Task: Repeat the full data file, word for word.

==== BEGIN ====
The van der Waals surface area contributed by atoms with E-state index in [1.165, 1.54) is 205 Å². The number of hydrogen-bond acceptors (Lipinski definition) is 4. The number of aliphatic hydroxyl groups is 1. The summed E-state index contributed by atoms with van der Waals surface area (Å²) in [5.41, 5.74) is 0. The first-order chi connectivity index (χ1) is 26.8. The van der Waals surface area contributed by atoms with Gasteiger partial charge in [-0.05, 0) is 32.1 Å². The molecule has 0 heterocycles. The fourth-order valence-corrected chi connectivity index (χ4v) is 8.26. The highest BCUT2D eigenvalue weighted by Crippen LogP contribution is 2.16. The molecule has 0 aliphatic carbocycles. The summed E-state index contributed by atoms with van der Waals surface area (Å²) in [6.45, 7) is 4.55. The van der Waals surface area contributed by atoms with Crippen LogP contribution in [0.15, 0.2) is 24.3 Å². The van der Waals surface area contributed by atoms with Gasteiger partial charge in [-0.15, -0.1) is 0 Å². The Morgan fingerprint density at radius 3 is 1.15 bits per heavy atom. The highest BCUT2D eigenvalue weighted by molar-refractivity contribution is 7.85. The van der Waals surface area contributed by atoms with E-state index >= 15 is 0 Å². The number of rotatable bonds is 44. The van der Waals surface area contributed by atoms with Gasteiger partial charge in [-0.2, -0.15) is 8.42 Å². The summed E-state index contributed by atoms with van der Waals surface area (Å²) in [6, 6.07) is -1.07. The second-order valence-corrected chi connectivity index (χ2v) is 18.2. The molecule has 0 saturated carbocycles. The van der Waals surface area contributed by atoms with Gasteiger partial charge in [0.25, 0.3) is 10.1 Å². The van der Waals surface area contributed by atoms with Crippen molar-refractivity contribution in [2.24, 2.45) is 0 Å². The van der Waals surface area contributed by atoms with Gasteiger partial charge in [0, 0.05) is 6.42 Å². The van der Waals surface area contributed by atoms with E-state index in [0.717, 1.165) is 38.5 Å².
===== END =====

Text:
The van der Waals surface area contributed by atoms with E-state index in [1.165, 1.54) is 205 Å². The number of hydrogen-bond acceptors (Lipinski definition) is 4. The number of aliphatic hydroxyl groups is 1. The summed E-state index contributed by atoms with van der Waals surface area (Å²) in [5.41, 5.74) is 0. The first-order chi connectivity index (χ1) is 26.8. The van der Waals surface area contributed by atoms with Gasteiger partial charge in [-0.05, 0) is 32.1 Å². The molecule has 0 heterocycles. The fourth-order valence-corrected chi connectivity index (χ4v) is 8.26. The highest BCUT2D eigenvalue weighted by Crippen LogP contribution is 2.16. The molecule has 0 aliphatic carbocycles. The summed E-state index contributed by atoms with van der Waals surface area (Å²) in [6.45, 7) is 4.55. The van der Waals surface area contributed by atoms with Crippen LogP contribution in [0.15, 0.2) is 24.3 Å². The van der Waals surface area contributed by atoms with Gasteiger partial charge in [-0.15, -0.1) is 0 Å². The Morgan fingerprint density at radius 3 is 1.15 bits per heavy atom. The highest BCUT2D eigenvalue weighted by molar-refractivity contribution is 7.85. The van der Waals surface area contributed by atoms with E-state index >= 15 is 0 Å². The number of rotatable bonds is 44. The van der Waals surface area contributed by atoms with Gasteiger partial charge in [-0.2, -0.15) is 8.42 Å². The summed E-state index contributed by atoms with van der Waals surface area (Å²) in [6, 6.07) is -1.07. The second-order valence-corrected chi connectivity index (χ2v) is 18.2. The molecule has 0 saturated carbocycles. The van der Waals surface area contributed by atoms with Gasteiger partial charge in [0.25, 0.3) is 10.1 Å². The van der Waals surface area contributed by atoms with Crippen molar-refractivity contribution in [2.24, 2.45) is 0 Å². The van der Waals surface area contributed by atoms with Gasteiger partial charge in [0, 0.05) is 6.42 Å². The van der Waals surface area contributed by atoms with E-state index in [0.717, 1.165) is 38.5 Å².